Kinpira is a beloved Japanese side dish, known for its preparation involving stir-frying and simmering root vegetables in a delightful sweet and savory sauce. Typically, these vegetables are thinly sliced or julienned, then cooked with seasonings such as soy sauce, sugar, sake, and mirin.
The name "Kinpira" is said to originate from "Sakata Kinpira," the main character in "Kinpira Joruri," a traditional Japanese recitation accompanied by a Shamisen that gained popularity during the Edo period. Kinpira is also believed to be the son of Sakata Kintoki, who is famous for his role in the Japanese folk tale of "Kintaro." He symbolizes strength and bravery, making him a guardian deity for boys.
Kinpira traditionally features a variety of root vegetables, chosen for their firm texture and chewiness, complemented by the spiciness of chili peppers. This combination is likened to the strength and bravery of Sakata Kinpira, giving rise to the dish's name.
Common ingredients in Kinpira include carrots, lotus root (renkon), and burdock root (gobo). In this recipe, we'll specifically explore a Kinpira recipe featuring "gobo," which is not only rich in dietary fiber but also boasts an earthy flavor with a subtle hint of bitterness.
It's important to note that burdock root tends to discolor easily when exposed to air. To prevent it from turning black, it's advisable to immediately soak it in water after cutting. This discoloration is due to the oxidation of polyphenols present in burdock root.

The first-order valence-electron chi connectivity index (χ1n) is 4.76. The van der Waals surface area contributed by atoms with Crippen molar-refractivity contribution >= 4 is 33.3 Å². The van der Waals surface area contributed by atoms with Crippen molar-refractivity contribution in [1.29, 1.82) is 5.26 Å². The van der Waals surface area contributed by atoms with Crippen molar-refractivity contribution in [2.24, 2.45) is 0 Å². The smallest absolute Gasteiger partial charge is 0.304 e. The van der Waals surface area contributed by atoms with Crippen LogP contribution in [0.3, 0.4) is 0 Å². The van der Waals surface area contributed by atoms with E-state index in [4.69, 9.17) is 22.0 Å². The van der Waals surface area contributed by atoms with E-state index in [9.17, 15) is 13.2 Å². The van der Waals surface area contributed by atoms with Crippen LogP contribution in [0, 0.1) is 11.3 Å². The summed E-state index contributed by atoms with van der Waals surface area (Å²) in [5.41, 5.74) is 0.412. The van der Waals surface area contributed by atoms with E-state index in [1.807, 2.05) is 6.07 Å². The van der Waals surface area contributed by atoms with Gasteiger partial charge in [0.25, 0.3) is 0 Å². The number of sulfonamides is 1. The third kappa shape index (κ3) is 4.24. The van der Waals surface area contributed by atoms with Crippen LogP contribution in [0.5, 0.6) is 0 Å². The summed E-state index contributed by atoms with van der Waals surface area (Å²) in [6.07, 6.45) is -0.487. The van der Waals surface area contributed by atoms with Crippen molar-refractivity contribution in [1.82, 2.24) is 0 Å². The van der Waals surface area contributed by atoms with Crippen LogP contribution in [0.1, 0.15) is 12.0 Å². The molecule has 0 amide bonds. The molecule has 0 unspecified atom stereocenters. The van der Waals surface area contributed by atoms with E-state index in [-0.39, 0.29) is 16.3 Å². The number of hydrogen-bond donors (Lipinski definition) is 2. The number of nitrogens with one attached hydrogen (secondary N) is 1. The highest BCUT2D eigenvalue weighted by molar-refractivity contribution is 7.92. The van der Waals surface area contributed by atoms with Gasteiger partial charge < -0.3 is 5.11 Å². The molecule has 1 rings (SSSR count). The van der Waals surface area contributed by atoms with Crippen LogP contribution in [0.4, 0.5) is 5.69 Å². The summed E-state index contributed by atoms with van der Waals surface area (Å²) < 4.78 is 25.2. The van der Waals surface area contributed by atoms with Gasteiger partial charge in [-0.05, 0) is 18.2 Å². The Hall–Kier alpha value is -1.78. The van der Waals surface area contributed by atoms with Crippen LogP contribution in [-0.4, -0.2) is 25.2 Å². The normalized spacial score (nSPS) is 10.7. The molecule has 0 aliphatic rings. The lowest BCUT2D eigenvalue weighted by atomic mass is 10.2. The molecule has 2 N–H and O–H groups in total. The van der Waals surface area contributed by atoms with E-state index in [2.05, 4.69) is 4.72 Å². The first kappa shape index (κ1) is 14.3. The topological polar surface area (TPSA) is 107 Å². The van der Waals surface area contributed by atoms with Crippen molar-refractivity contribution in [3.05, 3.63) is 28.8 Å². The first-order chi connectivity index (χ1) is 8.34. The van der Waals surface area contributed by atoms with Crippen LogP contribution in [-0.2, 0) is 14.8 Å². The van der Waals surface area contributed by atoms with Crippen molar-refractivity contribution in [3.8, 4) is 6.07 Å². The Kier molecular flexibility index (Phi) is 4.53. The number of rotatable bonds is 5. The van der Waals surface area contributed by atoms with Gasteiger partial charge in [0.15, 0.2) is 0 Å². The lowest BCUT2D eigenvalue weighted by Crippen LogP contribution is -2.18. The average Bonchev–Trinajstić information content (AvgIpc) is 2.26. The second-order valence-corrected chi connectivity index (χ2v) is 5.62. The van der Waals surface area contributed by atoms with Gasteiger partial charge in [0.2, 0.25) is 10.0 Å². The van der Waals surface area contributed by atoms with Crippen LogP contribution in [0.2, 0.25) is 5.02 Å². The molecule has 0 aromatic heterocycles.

In this recipe, we will also introduce you to unique techniques for cutting burdock root. So why not give it a try and savor the authentic flavors of Japanese cuisine?
Prep time: 15 mins
Cook time: 15 mins
Total time: 30 mins
Total servings: 2
- 150g Gobo (burdock root)
- 2 tsp Sugar
- 2 tsp Cooking Sake
- 2 tsp Mirin
- 1 Tbsp Soy Sauce
- 1 Tbsp Sesame Oil
- Sesame Seeds, as needed
- Sliced Chili Pepper, as needed
The Kinpirakun tool proves incredibly handy, particularly when you're preparing the ingredients for Kinpira. With a simple slide across the vegetable's surface, you can effortlessly create perfect julienne cuts. Beyond Kinpira, this versatile peeler is also perfect for crafting salads, soups, and more. Elevate your cooking experience with this smart and compact kitchen tool!
1) Gathering the Ingredients
Gather the ingredients together.
2) Preparing & Slicing the Burdock Root
Rinse the Gobo thoroughly, and if you have a Tawashi, it's excellent for cleaning its surface. Since the nutrients and distinctive flavor are concentrated near the skin, it's best to skip peeling. Get a bowl of water ready and cut the Gobo in a way that resembles sharpening a pencil, a method known as "Sasagaki" in Japanese, as shown in this step's pictures.
If Sasagaki proves challenging, simply thinly slice the gobo pieces instead. After cutting, immediately soak the pieces in water to eliminate any lye and prevent discoloration. Allow them to soak for 10 minutes, then gently pat them dry with paper towels.
3) Stir-Frying the Burdock Root
4) Seasoning and Braising the Burdock Root
After 2 minutes, introduce the seasonings, sesame seeds, and sliced chili peppers. Stir-fry them over medium to high heat until the liquid in the seasonings has evaporated.
5) Serving Kinpira Gobo
Transfer the braised burdock root to a plate and garnish with sesame seeds if desired. Enjoy!